Recently, the country’s largest lake Laguna de Bay opened out in news broadcasts and newspapers because of the reported algal bloom, a high-speed increase in algae density in the 2.8-meter deep lagoon.
Algal blooms are natural phenomena, but their frequency, duration and intensity are increased by nutrient pollution.
Good thing the Muntinlupa City Health Office was quick on the draw and assured lakeshore residents the algal bloom in the 900-square-km Laguna de Bay does not pose a threat to public health.
Experts have said exposure to high levels of blue-green algae and their toxins can cause diarrhea, nausea or vomiting; skin, eye or throat irritation; and allergic reactions or breathing difficulties.
Drinking algae-affected water or consuming food (such as fish or shellfish) containing toxins can lead to gastroenteritis, which can induce vomiting, diarrhea, fevers and headaches.
These toxins may also affect the liver or nervous system, according to experts.
Concerns associated with blue-green algae include discolored water, reduced light penetration, taste and odor problems, dissolved oxygen depletions during die-off and toxin production.
Government data showed about 60 percent of the estimated 8.4 million people residing in the Laguna de Bay Region discharge their solid and liquid wastes indirectly to the lake through its tributaries.
Shaped like a crow’s foot, with two peninsulas jutting out from the northern shore and filling the large volcanic Laguna Caldera, it drains its water to Manila Bay via the Pasig River.
Environmental concerns like water quality problems created by population pressure and industrialization, invasive species and over-fishing are round the lake, hurting its economic importance to the country.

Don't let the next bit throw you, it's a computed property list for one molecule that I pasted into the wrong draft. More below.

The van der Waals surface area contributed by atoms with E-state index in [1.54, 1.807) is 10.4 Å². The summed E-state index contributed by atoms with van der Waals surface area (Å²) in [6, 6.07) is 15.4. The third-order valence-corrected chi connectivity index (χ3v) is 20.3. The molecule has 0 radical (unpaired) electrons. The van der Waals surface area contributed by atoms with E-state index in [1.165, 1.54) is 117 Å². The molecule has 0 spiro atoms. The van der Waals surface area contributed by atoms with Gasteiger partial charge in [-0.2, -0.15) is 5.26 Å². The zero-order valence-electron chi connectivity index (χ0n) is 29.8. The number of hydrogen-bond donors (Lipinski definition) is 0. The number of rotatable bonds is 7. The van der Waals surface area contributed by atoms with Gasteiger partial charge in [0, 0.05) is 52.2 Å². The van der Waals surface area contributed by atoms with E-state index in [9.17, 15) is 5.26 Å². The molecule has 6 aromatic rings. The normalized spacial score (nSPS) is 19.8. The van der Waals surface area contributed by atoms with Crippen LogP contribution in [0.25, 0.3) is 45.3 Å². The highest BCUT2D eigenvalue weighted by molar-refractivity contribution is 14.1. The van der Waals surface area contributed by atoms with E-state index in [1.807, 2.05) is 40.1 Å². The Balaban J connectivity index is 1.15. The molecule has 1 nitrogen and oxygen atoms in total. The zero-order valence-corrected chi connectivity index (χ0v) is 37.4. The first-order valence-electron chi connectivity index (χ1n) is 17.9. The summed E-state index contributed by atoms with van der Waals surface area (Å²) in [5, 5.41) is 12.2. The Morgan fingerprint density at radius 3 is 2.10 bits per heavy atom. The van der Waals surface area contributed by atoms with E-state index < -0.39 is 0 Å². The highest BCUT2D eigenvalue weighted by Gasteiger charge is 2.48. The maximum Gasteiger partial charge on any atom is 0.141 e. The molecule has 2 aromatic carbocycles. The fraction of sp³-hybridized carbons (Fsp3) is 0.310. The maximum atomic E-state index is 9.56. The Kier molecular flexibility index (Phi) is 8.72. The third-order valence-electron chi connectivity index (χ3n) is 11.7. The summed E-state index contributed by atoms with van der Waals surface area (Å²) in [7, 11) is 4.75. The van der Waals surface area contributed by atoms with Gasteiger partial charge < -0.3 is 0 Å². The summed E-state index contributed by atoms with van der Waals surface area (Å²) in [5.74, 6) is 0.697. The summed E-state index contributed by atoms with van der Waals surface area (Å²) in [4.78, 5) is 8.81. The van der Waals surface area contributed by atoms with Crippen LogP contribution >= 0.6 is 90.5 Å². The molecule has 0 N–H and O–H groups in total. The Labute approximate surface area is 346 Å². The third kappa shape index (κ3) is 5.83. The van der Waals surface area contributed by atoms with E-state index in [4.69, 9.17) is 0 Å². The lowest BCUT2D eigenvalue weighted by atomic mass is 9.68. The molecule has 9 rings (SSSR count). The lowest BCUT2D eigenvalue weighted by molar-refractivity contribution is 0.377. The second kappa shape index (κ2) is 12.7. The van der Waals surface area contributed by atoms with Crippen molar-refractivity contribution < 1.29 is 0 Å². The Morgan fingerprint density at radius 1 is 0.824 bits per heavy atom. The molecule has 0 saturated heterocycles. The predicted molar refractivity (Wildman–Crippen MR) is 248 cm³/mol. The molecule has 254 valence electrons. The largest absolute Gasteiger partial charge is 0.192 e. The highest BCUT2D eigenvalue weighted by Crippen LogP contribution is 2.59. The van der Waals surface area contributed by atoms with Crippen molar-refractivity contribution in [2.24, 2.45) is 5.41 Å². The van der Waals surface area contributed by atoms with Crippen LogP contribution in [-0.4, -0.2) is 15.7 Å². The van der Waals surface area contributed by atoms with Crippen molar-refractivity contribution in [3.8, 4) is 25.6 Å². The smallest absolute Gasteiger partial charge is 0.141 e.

As population expands in the Bay, it’s expected to rely more heavily on the lake for freshwater supply, thus water quality directly affects human populations.
The latest algal bloom suggests authorities should rethink development plans to protect water quality and fish stocks for Metro Manila’s 16 million people.
It also supports agriculture, industry and hydro-power generation, and is a welcome getaway for rest and recreation for many Filipinos.
Time was when the lake’s importance was placed in peril from problems, including pollution from untreated sewage and industrial waste, over-fishing and the sedimentation and illegal reclamation eroding its capacity.
In recent years the Laguna Lake Development Authority gave the lake an overall ranking of “C-” for water quality and “F” for fisheries (on a scale of A-F, with F being the worst).
Environmental threats have also sparked repeated attempts to clean up the lake and ease the pressure on its over-stretched ecosystem so it continues to deliver its benefits to a growing human population.
And now the algal bloom.